(13) The refutation of the Mach-Ostwald anti-atomistic and phe- nomenalistic theory of matter: Einstein’s great paper on Brownian motion of 1905 suggested that Brownian motion may be interpreted as a refutation of this theory. Thus this paper did much to establish the reality of molecules and atoms. (14) Rutherford’s refutation of the vortex model of the atom.8 This leads directly to Bohr’s 1913 theory of the hydrogen atom, and thus, in the end, to quantum mechanics.
(14) Rutherford’s refutation of the vortex model of the atom.8 This leads directly to Bohr’s 1913 theory of the hydrogen atom, and thus, in the end, to quantum mechanics.
(15) Rutherford’s refutation (in 1919) of the theory that chemical elements cannot be changed artificially (though they may disintegrate spontaneously).
(16) The theory of Bohr, Kramers and Slater (see L.Sc.D., pp. 250, 243): this theory was refuted by Compton and Simon. The refutation leads almost at once to the Heisenberg-Born- Jordan quantum mechanics.
(17) Schrodinger’s interpretation of his (and de Broglie’s) theory is refuted by the statistical interpretation of matter waves (experiments of Davisson and Germer, and of George Thomson, for instance). This leads to Bom’s statistical interpretation.
(18) Anderson’s discovery of the positron (1932) refutes a lot: the theory of two elementary particles — protons and electrons — is refuted; conservation of particles is refuted; and Dirac’s own original interpretation of his predicted positive particles (he thought they were protons) is refuted. Some theoretical work of about 1930-31 is thereby corroborated.(19) The electrical theory of matter elaborated by Einstein and Weyl, and held implicitly — and at any rate, pursued — by Einstein to the end of his life (since he interpreted the unified field theory as a theory of two fields, gravitation and electromagnetics),is refuted by the neutron and by Yukawa’s theory of nuclear forces: the Yukawa Meson. This gives rise to the theory of the nucleus.(20) The refutation of parity conservation. (See Allan Franklin, Stud. Hist. Philos. Sci. 10, 1979, p. 201.)”
That is an interesting list of scientific refutations provided by Popper himself. Popper was right to suggest that the new theories highlighted above were not direct results of the refutations. The refutations merely created new problem situations which stimulated imaginative and critical thought by thinking men. But this initial stage of conceiving a new theory is not susceptible for logical analysis.”The question how it happens that a new idea occurs to a man … may be of great interest to empirical psychology ; but it is irrelevant to the logical analysis of scientific knowledge” (See Popper, K., The Logic of Scientific Discovery,1934, p. 7). That is because the latter does not concern with quid facti but with quid juris.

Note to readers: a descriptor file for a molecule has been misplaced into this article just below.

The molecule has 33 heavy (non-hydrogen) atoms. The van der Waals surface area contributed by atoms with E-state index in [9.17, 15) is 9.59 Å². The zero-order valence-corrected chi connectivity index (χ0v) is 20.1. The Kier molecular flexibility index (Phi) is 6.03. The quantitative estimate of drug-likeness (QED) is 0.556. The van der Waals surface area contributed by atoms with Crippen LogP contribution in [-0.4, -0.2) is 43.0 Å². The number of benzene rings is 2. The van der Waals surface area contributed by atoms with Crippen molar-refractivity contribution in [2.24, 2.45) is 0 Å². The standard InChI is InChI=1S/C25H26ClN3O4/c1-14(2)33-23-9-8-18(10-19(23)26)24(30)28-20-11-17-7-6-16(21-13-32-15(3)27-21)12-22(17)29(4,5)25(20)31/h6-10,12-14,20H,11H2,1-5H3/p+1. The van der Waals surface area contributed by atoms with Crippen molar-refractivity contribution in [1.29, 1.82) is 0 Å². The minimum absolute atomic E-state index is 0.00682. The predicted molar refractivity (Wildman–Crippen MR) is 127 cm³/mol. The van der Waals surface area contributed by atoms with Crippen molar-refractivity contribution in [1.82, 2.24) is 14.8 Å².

Now there’s a few things worth clarifying as some basic misunderstandings have led some people to abandon rationalism in scientific theory. First it is never possible to prove conclusively that an empirical scientific theory is false – all falsifications are tentative (see for example Popper, K., Die beiden Grundprobleme der Erkenntnistheorie, – written 1930-33). Empirical sentences can be logically falsifiable but they can never be demonstrably (or conclusively) falsifiable. Falsifiability in the former sense is a term which declares that there is a logical relation between the theory and the class of basic statements. But the lack of falsifiability in the latter sense does not really contradict Popper’s theory neither it can be a cause of scientific relativism. The uncertainty of every empirical falsification should really not be taken too seriously. Logical falsifiability implies that they exist in principle falsifiers that could weaken our belief in a theory. Finally Popper’s theory of science is not an historic explanation of how science evolves but it is instead a normative methodological proposal. As such it can not be refuted by the facts of the history of science. Nevertheless Popper’s theory is to a great extend (empirically) accurate too and that is obvious by seeing the examples above.